Lighting designer Bryan Leitch and video designer Nick Whitehouse collaborated closely to create an innovative visual mix for Feeder’s latest European tour, utilising six RADlite digital media server systems – the most RADlites toured together to date.
The RADlites were supplied by rental company Siyan – the first UK company to invest in this then new technology, back in 2001. Siyan now owns 8 RADlites and Leitch and Whitehouse pioneered its use on the epic Coldplay tour that ended earlier the year.
The Coldplay tour was instrumental in boosting general interest in the digital media server phenomenon. Following his experiences there, Whitehouse wanted to use RADlite again on Feeder, and was brimming with ideas about what could be achieved by running the video in this configuration.
The Feeder show was heavily video based – a medium they have always enthusiastically embraced. Whitehouse operated the RADlite servers using a Avolites Diamond 4 Elite, allowing video clips and camera feeds to be run in a similar fashion to moving lights. All other lighting onstage is run by Leitch using an Avolites Sapphire. One RADlite, running PixelDrive software, was dedicated to controlling 18 James Thomas Pixelline 1044 battens. The Pixellines were used for the overhead stage washes – another touring first.
The stage featured three different visual projection surfaces – an upstage 50 x 10 ft widescreen; a front gauze that was ‘in’ for the first song, and a large rear projection surface, created by opening and closing curtains. The whole stage aesthetic was ‘draped and theatrical’, concealing rather than revealing the equipment, and therefore heightening the element of surprise for the audience.
All pre-recorded video sources were stored on the RADlite hard drives. The mega-bright Pixellines beamed straight down onto the stage from the trusses above, reflecting back on the grey Marley flooring. Being run through the RADlite, meant the Pixellines could mimic the patterns created onscreen with the video inputs – on the stage floor.
PixelDrive is an innovation developed by RADlite’s creators IRAD and the James Thomas Pixelrange R&D team. It pixel-maps a video source and outputs the pattern via DMX to the fixtures. Each Pixelline batten has 18 RGB pixels, and when combined, these effectively form a super low res surface or can be used as a wash-light effect – as on Feeder.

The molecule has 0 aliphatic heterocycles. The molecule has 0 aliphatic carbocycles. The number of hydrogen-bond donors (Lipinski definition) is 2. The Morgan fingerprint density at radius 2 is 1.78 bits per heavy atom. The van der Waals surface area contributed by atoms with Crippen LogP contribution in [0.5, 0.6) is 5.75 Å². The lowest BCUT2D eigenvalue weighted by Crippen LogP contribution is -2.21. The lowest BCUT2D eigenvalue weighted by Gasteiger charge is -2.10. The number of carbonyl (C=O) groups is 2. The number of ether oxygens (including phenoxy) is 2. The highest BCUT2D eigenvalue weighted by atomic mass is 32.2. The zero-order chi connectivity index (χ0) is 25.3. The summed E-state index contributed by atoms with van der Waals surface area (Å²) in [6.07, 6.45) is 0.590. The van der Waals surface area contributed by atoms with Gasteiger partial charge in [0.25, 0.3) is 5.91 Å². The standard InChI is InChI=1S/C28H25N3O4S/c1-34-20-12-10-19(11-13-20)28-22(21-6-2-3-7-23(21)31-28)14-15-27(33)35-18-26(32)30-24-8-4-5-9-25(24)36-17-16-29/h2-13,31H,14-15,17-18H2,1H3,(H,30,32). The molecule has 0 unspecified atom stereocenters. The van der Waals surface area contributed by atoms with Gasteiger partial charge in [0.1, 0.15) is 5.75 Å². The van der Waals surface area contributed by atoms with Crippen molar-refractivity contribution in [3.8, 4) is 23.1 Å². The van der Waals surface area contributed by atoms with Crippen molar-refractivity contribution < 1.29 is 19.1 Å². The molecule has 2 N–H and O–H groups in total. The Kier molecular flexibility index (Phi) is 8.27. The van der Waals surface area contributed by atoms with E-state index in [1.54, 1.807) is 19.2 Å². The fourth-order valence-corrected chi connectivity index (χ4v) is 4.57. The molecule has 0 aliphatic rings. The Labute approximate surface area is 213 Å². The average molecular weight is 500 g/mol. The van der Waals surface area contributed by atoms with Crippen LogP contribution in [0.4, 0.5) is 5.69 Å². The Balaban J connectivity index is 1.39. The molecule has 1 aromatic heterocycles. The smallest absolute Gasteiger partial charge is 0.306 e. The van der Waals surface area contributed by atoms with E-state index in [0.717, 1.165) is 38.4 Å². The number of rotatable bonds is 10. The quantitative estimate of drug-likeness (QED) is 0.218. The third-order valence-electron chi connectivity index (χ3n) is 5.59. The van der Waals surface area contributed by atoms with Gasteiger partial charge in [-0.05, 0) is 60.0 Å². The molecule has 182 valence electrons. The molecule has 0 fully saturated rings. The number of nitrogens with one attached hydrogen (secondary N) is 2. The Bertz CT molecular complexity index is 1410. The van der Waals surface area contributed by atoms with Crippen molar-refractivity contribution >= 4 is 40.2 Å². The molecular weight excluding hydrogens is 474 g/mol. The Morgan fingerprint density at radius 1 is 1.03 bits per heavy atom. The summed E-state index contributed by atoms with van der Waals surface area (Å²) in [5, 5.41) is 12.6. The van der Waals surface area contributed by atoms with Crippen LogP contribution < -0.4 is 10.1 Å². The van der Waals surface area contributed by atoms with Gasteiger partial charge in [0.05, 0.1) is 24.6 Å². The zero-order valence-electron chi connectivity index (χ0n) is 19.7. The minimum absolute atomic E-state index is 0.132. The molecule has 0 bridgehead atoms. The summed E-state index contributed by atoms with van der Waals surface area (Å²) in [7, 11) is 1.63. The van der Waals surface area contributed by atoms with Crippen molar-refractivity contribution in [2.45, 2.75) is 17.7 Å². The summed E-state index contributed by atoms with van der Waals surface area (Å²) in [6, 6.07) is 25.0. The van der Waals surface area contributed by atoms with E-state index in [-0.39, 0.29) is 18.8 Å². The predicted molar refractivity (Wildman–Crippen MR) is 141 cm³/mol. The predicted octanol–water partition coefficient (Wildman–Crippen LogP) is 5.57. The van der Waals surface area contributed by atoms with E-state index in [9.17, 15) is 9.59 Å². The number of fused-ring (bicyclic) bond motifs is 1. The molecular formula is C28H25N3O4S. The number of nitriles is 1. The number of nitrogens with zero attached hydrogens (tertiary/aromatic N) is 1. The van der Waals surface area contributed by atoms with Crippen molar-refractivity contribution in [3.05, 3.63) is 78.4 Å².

When the Feeder show was conceived, video always a major element, and Bryan Leitch was very keen on a widescreen look from the outset. Whitehouse then added the larger rear screen and the front screen into the mix, plus 7 cameras.
These were low res ‘lipstick’ CCTV cameras, six black & white and one colour, six fixed on the three band members, with one going into the crowd.
Whitehouse create much of the video content himself, sourced from (1) existing re-edited and remixed footage of the band including promotional material, (2) newly created footage and graphics, and (3) images culled from royalty-free image archives.
The pre-recorded material was an eclectic collage, ranging from old archive footage of ballroom dancers to coloured numbers and text, to dreamy, swirling, kaleidoscopic patterns.
He also spent the earlier European club tour out-and-about with his video camera, shooting potential material that could be treated in the RADlite and worked into the show. Many of the images are abstracts, “weird but not distracting” describes Whitehouse, which works well with Feeder’s hard driving rocky oeuvre.
Whitehouse used over 200 video clips in total throughout the show, all of which was paletted in the Diamond 4, arranged in different modes and colours, etc, to enable quick and easy access for improvisational moments.
In addition to the five RADlites, Siyan also supplied three Hitachi projectors, rigged on the truss making three 12 x 2 metre images for the wide screen. All other video equipment – cameras and projectors – was supplied by XL Video. This included two Barco G10 projectors on the front truss, making the full upstage picture, and the widescreen images (with the shape masked to fit in the RADlite), and a Barco R18 upstage centre on the floor, pointing forwards, for the front gauze projections. The latter was used as a giant gobo projector when not on the gauze.
Whitehouse thinks RADlite’s many advantages include cost and truck-space economy, enabling a host of smaller and medium sized productions to create a highly effective, completely original, multi-layered show from a few boxes. Then there’s the obvious control and aesthetic advantages of having a show operated from a single user interface.